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Thought I'd take a stab at providing another viewer's reaction to an episode for you. So here are my observations about/reaction to "High Noon" -
The concept of there not being any scent in Coldstone's world was not jarring - it just seemed to be additional explanation of the rules that I was willing to go along with. It was already established in my mind that this was an alternate world that didn't necessarily have to follow the same rules of nature that my reality does. But I also thought, well, if it can be "real" enough to have heather growing in distant fields, why couldn't it also be artificially scented? But I assumed it was a technological limitation, not the unwillingness of a gargoyle soul to allow herself to smell.
I appreciated the continuity and progression of demonstrating Hudson and Broadway practicing their reading skills openly in front of their family, and I was genuinely pleased to see them doing so well. That I have reactions like this to a cartoon still amazes me, I have to confess. But those subtle yet significant touches provided further evidence to me that this show had some good writers and editors behind it.
Also, there was a lot of nice characterization showing Elisa's relationship with the rest of the clan - the exchange with Broadway about doing the right thing and claiming not to be a hero (when she so obviously is) and with Lex when she offers encouragement and shows confidence in him when she says he'll figure out the programming to fix Coldstone. Also, the part when Demona tells Macbeth her only consolation of enduring the pain of transformation is that he gets to suffer as well is priceless. It's deftly comical and tragically in character simultaneously. So lots of good storytelling and pacing of plot revelation going on here.
I did think it was a bit patronizing of Goliath to tell Elisa she has a whole city to protect and equally patronizing for her to order a full report later. I just sort of winced a bit at that exchange and thought "What was that all about?" I also had an adverse reaction to what I thought was Macbeth's really low blow in the library with the book reference, "And I know how to read them." For someone who had established such a strong code of honor, even among his worst enemies centuries earlier, that seemed more hurtful than any physical blow and really beneath him. So I'll generously attribute such uncouth behavior to his being under a spell, I guess.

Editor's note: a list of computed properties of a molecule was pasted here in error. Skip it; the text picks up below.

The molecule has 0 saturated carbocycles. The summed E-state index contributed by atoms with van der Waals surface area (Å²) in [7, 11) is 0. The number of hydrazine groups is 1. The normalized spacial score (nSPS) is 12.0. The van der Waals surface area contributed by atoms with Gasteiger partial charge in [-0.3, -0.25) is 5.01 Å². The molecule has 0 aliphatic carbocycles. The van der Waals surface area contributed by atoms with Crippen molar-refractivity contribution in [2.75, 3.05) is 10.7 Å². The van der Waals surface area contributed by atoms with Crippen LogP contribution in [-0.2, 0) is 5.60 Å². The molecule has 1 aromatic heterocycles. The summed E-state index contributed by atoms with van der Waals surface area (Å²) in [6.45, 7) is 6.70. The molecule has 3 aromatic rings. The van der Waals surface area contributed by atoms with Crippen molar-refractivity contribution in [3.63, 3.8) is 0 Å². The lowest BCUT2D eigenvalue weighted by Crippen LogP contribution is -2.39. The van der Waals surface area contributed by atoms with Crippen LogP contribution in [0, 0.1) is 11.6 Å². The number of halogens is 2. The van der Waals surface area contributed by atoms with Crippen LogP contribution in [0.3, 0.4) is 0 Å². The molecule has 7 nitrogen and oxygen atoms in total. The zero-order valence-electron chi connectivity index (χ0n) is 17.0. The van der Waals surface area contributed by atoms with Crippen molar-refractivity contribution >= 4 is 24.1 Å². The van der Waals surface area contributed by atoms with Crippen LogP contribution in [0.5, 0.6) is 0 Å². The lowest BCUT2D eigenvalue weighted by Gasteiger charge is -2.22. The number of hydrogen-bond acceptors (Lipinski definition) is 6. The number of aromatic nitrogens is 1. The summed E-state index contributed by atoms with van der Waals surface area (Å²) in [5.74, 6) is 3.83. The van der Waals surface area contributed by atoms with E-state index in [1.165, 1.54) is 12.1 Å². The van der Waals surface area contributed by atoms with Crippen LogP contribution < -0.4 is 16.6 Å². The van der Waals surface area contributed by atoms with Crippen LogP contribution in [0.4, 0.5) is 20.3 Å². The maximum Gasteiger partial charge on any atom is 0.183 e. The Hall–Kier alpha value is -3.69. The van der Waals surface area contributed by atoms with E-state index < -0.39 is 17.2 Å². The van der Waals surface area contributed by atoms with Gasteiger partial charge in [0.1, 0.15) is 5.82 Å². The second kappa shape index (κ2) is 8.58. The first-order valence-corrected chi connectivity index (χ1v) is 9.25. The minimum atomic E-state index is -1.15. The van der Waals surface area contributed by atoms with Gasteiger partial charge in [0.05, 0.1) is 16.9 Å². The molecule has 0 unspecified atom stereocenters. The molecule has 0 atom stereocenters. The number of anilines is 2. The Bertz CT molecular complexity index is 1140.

In any episode of the series, I trust the reliability of Bronx's nose above all (i.e. in this case, his detection of Demona behind the wall of the closet). Yes, there are some constants in the gargoyle universe.
When the clan questions how two foes like Demona and Macbeth could be in collaboration, Hudson observes -- incorrectly but plausibly that -- "Maybe misery loves company." Ed Asner delivers that line with great finesse, hinting at a lot of complexity behind a seemingly simple statement. For one who appears to be an old-fashioned traditionalist, Hudson understands a lot more than other characters (and even viewers) may give him credit for.
Elisa had a very sweet and sincere line about not being able to leave the clock tower without knowing whether the clan was safe. She's a very dedicated friend. I was surprised that Demona would reveal her dual personality and transform in front of Elisa. I just thought that would be a trump card Demona wouldn't give up so easily, I guess. But I certainly thought it was completely in character for the scantily clad Dominique to strut her stuff in front of her rival - a pure sign of over-compensation for what is really subconscious insecurity and even a bit of self-loathing.
A line of Elisa's that really did not fit, in my opinion, was, "No more monsters - good or bad." I never, never would have believed, after "Awakenings" at least, that Elisa would've ever used that word in relation to her gargoyle friends. But I loved her new-found resolve with Morgan's help. Heroism shines through and adrenalin provides the needed strength; it's the great climax in the episode - the fight scene itself is simply the end result and is secondary to that moment.
More good lines follow: "I'm here to save him." "You fight like a rookie." (Elisa deserved some kind of one-up on Demona) and Macbeth's rye observation to a now Othello-controlled Coldstone that, "It seems your allegiance has shifted slightly" - here proving the concept that, when it comes to drama and comedic effect, more often than not, less is more. Incidentally, the error with the three Desdemonas' hair coloring didn't keep me from thinking of the Weird Sisters connection - I'm trained quite the opposite - any time I see three of anything in the series I'd think Weird Sisters, regardless of coloring.
And then there are the additional interesting revelations at the end, implying more to come in future episodes. But for me, that was almost just obligatory informational stuff needed to move the story along, it wasn't where the true strength of the episode lay.
For what it's worth. ...
It's worth a lot actually. Very strong character analysis. As I said, I think we pushed Elisa a bit to get our parallel story. Caught her exhausted and on a bad day. But I don't think you're wrong about any of the above. Thanks.